In her program, the far-right leader pledged to exclude agricultural products from trade deals and, as a result, to stop the ratification of the EU-Canada agreement and to suspend its provisional application. Le Pen also proposed to stop trade talks with Australia and New Zealand and to block the ratification of the deal with the Latin American bloc of Mercosur countries.

The EU’s trade deal with Canada, known as CETA, has not yet been formally endorsed by French lawmakers, but is already in force on a provisional basis.

Last time it was on the French parliament’s agenda was more than a year ago, when communist senators urged Macron’s government to open a parliamentary debate on the Canada deal just to get an opportunity to strike it down.

France’s trade minister Franck Riester on Wednesday said he will defend the benefits of CETA when the trade deals are next discussed in parliament. He also hoped that future agreements, with stricter environmental obligations could face less opposition from trade-skeptic parties.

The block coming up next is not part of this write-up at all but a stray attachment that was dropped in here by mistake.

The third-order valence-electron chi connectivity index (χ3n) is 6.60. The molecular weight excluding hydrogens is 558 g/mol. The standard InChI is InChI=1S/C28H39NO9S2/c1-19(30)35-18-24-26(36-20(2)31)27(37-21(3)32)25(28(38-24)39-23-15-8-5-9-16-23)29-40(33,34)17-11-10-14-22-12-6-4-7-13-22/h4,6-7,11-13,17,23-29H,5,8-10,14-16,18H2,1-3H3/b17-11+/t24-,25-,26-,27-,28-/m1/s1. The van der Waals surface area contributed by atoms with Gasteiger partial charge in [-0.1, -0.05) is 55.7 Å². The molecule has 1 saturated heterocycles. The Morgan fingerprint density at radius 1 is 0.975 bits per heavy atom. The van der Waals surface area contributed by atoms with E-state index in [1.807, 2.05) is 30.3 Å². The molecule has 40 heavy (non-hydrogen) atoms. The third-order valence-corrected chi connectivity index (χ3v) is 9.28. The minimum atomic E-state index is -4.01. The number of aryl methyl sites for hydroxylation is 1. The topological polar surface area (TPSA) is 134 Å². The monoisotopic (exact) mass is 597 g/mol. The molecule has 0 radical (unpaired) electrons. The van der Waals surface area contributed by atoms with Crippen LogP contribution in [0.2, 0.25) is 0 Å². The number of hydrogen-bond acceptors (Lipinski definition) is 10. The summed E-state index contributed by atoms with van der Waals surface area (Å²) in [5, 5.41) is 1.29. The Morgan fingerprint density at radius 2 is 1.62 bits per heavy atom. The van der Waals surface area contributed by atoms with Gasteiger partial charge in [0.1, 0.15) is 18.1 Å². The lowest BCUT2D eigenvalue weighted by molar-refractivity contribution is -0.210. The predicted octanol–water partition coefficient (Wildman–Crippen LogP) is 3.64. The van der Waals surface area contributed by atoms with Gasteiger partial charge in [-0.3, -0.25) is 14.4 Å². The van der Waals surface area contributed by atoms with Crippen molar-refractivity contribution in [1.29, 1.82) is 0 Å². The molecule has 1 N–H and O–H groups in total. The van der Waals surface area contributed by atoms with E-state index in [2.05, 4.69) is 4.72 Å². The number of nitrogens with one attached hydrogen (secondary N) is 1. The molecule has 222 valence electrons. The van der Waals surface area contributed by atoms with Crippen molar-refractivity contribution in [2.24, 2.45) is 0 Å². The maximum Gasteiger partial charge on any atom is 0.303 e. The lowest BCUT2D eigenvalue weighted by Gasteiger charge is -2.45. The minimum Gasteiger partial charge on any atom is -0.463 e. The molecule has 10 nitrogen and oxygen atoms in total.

If the government draws MPs’ attention to "all those trade policy points which are delicate and are evolving at the European level, maybe lines will change, we will see," Riester told reporters on Wednesday. The French minister pledged to show lawmakers that there has been "a very clear evolution on trade deals."

His comments came as the European Commission proposed toughening up rules in future trade agreements to ensure partner countries stick to their promises on meeting environmental standards.

Rien de rien

Macron himself gave off a protectionist vibe as he sought reelection, while holding the rotating presidency of the Council of the EU. During the six-month period of France’s presidency, Paris made no efforts to push forward negotiations of new deals and instead successfully focused on trade defense measures.

As Macron will now need support from MPs outside his party to get his plans through parliament, many observers now believe there is little chance that he will change his approach to trade and back EU efforts to strike new deals.